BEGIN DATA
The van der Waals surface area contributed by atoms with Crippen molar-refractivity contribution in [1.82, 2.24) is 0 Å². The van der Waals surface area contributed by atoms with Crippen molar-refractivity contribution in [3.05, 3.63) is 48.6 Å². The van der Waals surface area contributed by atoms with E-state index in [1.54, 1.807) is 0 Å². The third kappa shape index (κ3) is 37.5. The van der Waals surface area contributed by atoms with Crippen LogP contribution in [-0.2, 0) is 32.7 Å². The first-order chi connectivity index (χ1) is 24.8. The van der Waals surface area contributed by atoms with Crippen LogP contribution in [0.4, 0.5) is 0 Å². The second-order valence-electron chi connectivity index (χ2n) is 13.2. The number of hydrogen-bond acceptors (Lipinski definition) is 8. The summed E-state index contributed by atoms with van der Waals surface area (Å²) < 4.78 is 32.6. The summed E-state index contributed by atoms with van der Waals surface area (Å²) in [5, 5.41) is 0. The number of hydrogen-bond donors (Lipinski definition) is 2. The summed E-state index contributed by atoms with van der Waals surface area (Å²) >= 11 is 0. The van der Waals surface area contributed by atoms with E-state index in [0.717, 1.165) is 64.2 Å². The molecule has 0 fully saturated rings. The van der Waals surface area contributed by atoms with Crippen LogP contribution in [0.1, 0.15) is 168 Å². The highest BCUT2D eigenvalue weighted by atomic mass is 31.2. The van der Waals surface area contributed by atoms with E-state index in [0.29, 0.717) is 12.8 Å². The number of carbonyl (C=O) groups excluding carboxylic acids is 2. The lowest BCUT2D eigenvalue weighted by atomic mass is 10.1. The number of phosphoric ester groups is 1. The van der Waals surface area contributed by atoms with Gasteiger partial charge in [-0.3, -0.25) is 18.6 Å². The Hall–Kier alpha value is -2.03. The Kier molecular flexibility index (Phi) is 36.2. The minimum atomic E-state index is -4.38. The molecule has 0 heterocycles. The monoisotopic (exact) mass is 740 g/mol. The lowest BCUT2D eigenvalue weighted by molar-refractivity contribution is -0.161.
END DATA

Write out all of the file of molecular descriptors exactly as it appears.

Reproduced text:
The van der Waals surface area contributed by atoms with Crippen molar-refractivity contribution in [1.82, 2.24) is 0 Å². The van der Waals surface area contributed by atoms with Crippen molar-refractivity contribution in [3.05, 3.63) is 48.6 Å². The van der Waals surface area contributed by atoms with E-state index in [1.54, 1.807) is 0 Å². The third kappa shape index (κ3) is 37.5. The van der Waals surface area contributed by atoms with Crippen LogP contribution in [-0.2, 0) is 32.7 Å². The first-order chi connectivity index (χ1) is 24.8. The van der Waals surface area contributed by atoms with Crippen LogP contribution in [0.4, 0.5) is 0 Å². The second-order valence-electron chi connectivity index (χ2n) is 13.2. The number of hydrogen-bond acceptors (Lipinski definition) is 8. The summed E-state index contributed by atoms with van der Waals surface area (Å²) < 4.78 is 32.6. The summed E-state index contributed by atoms with van der Waals surface area (Å²) in [5, 5.41) is 0. The number of hydrogen-bond donors (Lipinski definition) is 2. The summed E-state index contributed by atoms with van der Waals surface area (Å²) >= 11 is 0. The van der Waals surface area contributed by atoms with E-state index in [0.717, 1.165) is 64.2 Å². The molecule has 0 fully saturated rings. The van der Waals surface area contributed by atoms with Crippen LogP contribution in [0.1, 0.15) is 168 Å². The highest BCUT2D eigenvalue weighted by atomic mass is 31.2. The van der Waals surface area contributed by atoms with E-state index in [0.29, 0.717) is 12.8 Å². The number of carbonyl (C=O) groups excluding carboxylic acids is 2. The lowest BCUT2D eigenvalue weighted by atomic mass is 10.1. The number of phosphoric ester groups is 1. The van der Waals surface area contributed by atoms with Gasteiger partial charge in [-0.3, -0.25) is 18.6 Å². The Hall–Kier alpha value is -2.03. The Kier molecular flexibility index (Phi) is 36.2. The minimum atomic E-state index is -4.38. The molecule has 0 heterocycles. The monoisotopic (exact) mass is 740 g/mol. The lowest BCUT2D eigenvalue weighted by molar-refractivity contribution is -0.161.